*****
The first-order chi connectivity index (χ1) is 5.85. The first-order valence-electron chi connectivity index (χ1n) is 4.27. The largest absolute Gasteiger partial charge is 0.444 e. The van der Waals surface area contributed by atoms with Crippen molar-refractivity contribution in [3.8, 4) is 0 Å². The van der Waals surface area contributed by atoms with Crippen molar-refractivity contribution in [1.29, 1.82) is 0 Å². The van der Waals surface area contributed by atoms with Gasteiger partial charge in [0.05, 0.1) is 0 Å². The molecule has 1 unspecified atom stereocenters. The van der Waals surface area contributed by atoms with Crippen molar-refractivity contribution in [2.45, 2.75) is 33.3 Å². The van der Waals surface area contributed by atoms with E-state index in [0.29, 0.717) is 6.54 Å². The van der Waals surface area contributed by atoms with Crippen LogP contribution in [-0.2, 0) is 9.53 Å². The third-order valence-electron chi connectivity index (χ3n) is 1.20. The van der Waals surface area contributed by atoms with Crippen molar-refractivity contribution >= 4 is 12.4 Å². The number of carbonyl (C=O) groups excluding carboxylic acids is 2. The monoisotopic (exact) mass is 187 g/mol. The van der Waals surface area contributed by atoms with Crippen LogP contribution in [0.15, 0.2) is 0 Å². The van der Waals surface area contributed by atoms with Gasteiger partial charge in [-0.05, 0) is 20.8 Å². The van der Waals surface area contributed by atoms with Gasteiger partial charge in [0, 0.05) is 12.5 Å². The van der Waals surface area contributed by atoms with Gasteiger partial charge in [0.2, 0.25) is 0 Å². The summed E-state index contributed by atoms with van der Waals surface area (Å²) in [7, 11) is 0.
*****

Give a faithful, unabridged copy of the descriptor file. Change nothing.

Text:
The first-order chi connectivity index (χ1) is 5.85. The first-order valence-electron chi connectivity index (χ1n) is 4.27. The largest absolute Gasteiger partial charge is 0.444 e. The van der Waals surface area contributed by atoms with Crippen molar-refractivity contribution in [3.8, 4) is 0 Å². The van der Waals surface area contributed by atoms with Crippen molar-refractivity contribution in [1.29, 1.82) is 0 Å². The van der Waals surface area contributed by atoms with Gasteiger partial charge in [0.05, 0.1) is 0 Å². The molecule has 1 unspecified atom stereocenters. The van der Waals surface area contributed by atoms with Crippen molar-refractivity contribution in [2.45, 2.75) is 33.3 Å². The van der Waals surface area contributed by atoms with E-state index in [0.29, 0.717) is 6.54 Å². The van der Waals surface area contributed by atoms with Crippen LogP contribution in [-0.2, 0) is 9.53 Å². The third-order valence-electron chi connectivity index (χ3n) is 1.20. The van der Waals surface area contributed by atoms with Crippen molar-refractivity contribution >= 4 is 12.4 Å². The number of carbonyl (C=O) groups excluding carboxylic acids is 2. The monoisotopic (exact) mass is 187 g/mol. The van der Waals surface area contributed by atoms with Crippen LogP contribution in [0.15, 0.2) is 0 Å². The van der Waals surface area contributed by atoms with Gasteiger partial charge in [-0.05, 0) is 20.8 Å². The van der Waals surface area contributed by atoms with Gasteiger partial charge in [0, 0.05) is 12.5 Å². The van der Waals surface area contributed by atoms with Gasteiger partial charge in [0.2, 0.25) is 0 Å². The summed E-state index contributed by atoms with van der Waals surface area (Å²) in [7, 11) is 0.